Chrisoula Borda (née Bochoyianaki) was born on the Greek island of Crete in late 1924 to parents Cristos and Irenie Bochoyianaki. She was the youngest of five siblings and grew up with her family in a small Cretan town. When her father died in c.1938, her family moved to Heraklion and operated a tavern, where Chrisoula became friends with many of the Allied troops that frequented the establishment.
Chrisoula experienced the violent invasion and occupation of Crete by the Germans in May 1941. Very early in the occupation, she brought food and clothing to the Allied prisoners of war in the local camp. She was determined to help them, and in July 1941, Chrisoula helped a young English soldier named Freddy to escape the camp. She, her sister Anna, and her mother hid Freddy in their home with the intention of sending him to Egypt at the first opportunity. However, the family was betrayed by a neighbour and in October 1941, Chrisoula and Anna were arrested, interrogated, and imprisoned. Chrisoula was sixteen years old. Chrisoula and Anna were interned in a series of prisons throughout Greece and were eventually taken north to Auschwitz Concentration Camp in Poland. They were imprisoned there for twenty months and encountered many hardships. In late 1944, the sisters were evacuated from Auschwitz to Ravensbruck Concentration Camp in Germany, and in April 1945 they were finally set free, arriving home to Crete on 17 July 1945.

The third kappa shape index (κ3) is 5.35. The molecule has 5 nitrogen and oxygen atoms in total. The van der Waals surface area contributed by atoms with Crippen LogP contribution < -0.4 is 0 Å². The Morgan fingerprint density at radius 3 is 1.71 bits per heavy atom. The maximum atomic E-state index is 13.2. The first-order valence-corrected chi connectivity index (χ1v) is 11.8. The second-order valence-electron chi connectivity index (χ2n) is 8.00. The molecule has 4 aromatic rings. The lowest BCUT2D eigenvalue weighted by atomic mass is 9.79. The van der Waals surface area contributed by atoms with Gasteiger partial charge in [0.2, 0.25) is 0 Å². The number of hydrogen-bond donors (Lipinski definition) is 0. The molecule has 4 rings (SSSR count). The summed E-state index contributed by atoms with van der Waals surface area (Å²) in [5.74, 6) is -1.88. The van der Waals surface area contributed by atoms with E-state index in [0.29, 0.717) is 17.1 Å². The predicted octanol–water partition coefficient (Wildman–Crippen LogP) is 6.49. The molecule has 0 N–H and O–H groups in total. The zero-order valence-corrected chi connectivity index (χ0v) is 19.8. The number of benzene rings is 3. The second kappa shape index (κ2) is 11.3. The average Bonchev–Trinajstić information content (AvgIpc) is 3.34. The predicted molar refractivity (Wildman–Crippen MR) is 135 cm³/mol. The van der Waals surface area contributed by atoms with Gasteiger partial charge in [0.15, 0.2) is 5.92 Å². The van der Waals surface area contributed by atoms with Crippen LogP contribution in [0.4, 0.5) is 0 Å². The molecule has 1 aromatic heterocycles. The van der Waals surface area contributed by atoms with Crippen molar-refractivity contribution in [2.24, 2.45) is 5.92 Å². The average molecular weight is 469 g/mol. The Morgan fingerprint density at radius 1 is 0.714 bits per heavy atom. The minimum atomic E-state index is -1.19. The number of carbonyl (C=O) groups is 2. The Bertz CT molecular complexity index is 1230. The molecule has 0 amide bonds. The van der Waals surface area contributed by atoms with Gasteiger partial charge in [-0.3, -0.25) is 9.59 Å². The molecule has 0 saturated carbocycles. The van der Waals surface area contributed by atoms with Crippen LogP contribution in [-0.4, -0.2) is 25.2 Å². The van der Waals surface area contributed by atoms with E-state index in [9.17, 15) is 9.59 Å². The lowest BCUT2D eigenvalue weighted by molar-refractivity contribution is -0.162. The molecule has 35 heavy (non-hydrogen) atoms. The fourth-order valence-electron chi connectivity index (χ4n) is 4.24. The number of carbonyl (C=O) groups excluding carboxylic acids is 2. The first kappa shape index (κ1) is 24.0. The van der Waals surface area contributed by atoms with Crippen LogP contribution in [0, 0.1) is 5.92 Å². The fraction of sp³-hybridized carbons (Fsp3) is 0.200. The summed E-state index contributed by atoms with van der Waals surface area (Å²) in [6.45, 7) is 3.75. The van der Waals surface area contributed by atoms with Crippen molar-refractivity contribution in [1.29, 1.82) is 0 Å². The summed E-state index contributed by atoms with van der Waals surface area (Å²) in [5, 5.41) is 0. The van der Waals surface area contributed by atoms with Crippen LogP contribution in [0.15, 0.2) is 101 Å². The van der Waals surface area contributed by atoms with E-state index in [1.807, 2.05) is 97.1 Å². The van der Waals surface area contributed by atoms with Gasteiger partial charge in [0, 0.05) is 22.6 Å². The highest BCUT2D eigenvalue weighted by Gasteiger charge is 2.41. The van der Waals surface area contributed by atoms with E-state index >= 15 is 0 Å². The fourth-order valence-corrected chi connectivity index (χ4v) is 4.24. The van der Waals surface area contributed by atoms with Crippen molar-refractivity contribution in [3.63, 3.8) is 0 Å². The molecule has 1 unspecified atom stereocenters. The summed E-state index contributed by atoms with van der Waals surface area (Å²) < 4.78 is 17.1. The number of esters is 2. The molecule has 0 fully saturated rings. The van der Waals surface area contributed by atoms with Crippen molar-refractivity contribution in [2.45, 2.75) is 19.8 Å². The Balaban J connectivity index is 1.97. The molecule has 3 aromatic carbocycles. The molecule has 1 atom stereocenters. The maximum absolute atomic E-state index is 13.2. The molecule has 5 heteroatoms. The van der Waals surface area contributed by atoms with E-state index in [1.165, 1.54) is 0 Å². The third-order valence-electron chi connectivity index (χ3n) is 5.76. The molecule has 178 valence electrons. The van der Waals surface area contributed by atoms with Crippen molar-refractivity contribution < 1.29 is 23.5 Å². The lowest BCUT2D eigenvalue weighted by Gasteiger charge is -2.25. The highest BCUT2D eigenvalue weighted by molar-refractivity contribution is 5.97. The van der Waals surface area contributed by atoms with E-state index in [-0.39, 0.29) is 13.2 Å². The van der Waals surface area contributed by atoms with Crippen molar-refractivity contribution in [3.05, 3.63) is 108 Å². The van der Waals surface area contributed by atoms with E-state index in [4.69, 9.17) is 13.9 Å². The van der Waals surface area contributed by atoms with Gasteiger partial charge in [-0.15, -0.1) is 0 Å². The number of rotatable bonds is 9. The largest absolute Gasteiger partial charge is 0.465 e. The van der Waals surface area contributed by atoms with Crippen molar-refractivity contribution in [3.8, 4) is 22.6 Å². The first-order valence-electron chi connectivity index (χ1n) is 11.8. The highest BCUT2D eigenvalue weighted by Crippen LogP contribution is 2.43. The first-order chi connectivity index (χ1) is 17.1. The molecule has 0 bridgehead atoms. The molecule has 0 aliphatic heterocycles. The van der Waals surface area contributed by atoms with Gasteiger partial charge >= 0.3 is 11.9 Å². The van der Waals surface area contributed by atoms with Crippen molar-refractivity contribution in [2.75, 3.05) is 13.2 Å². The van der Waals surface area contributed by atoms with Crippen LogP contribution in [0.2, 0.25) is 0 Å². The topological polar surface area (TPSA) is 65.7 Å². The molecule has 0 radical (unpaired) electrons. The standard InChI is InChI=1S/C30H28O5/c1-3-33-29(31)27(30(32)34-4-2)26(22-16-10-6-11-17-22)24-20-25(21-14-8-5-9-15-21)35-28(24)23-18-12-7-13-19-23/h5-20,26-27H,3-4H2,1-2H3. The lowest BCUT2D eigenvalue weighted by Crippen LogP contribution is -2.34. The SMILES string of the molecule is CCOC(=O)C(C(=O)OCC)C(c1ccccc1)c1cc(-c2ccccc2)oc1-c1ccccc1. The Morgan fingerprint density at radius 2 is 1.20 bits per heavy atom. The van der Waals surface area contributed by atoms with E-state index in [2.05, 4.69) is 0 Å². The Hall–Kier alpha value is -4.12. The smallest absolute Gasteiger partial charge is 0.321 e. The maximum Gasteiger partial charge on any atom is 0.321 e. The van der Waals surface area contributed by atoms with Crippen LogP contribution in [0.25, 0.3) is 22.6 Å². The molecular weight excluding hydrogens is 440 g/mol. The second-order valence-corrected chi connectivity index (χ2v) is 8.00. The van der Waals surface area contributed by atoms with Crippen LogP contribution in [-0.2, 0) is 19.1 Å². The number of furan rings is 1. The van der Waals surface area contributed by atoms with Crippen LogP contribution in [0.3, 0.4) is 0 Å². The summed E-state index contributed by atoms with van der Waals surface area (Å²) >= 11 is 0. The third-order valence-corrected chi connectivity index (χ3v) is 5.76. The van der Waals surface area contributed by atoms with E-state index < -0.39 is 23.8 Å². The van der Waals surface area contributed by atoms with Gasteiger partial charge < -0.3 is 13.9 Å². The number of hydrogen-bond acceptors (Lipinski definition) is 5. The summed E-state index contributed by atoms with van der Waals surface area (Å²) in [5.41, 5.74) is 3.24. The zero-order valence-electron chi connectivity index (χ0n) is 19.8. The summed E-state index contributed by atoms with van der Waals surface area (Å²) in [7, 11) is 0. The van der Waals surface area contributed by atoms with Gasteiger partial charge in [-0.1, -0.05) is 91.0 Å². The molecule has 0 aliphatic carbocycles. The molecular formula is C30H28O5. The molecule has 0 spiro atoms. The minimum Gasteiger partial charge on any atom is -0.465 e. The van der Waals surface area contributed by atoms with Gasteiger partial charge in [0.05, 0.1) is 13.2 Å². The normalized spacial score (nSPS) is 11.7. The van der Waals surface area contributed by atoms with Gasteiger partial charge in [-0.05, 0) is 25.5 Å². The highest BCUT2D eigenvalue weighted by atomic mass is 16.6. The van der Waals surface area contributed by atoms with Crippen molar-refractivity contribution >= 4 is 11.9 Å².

In 1946, Chrisoula moved to Athens where she met Frank Xavier Borda, and they were married in 1950. Chrisoula and Frank decided to move to England. There, they adopted their son Michael, and in 1961 Chrisoula gave birth to another son named Martin. The family then moved to Australia in 1968 under the Assisted Passage Migration Scheme. Chrisoula, Frank and their sons lived in Hornsby and Rydalmere were Chrisoula worked as a seamstress. They eventually moved to Henty in 1982.
Throughout her life, Chrisoula struggled to accurately express her experiences of being a captive of the Germans in the Second World War. However, she still desired to tell her story. Though she was in her seventies at the time and her English was limited, Chrisoula taught herself to type and used Greek, German and English dictionaries to translate her words to create a memoir. Chrisoula died on 30 August 2007 and was buried in the Henty Lawn Cemetery. She was outlived by her husband Frank, who donated her memoir manuscript to the Australian War Memorial so that Chrisoula’s words may be read and heard.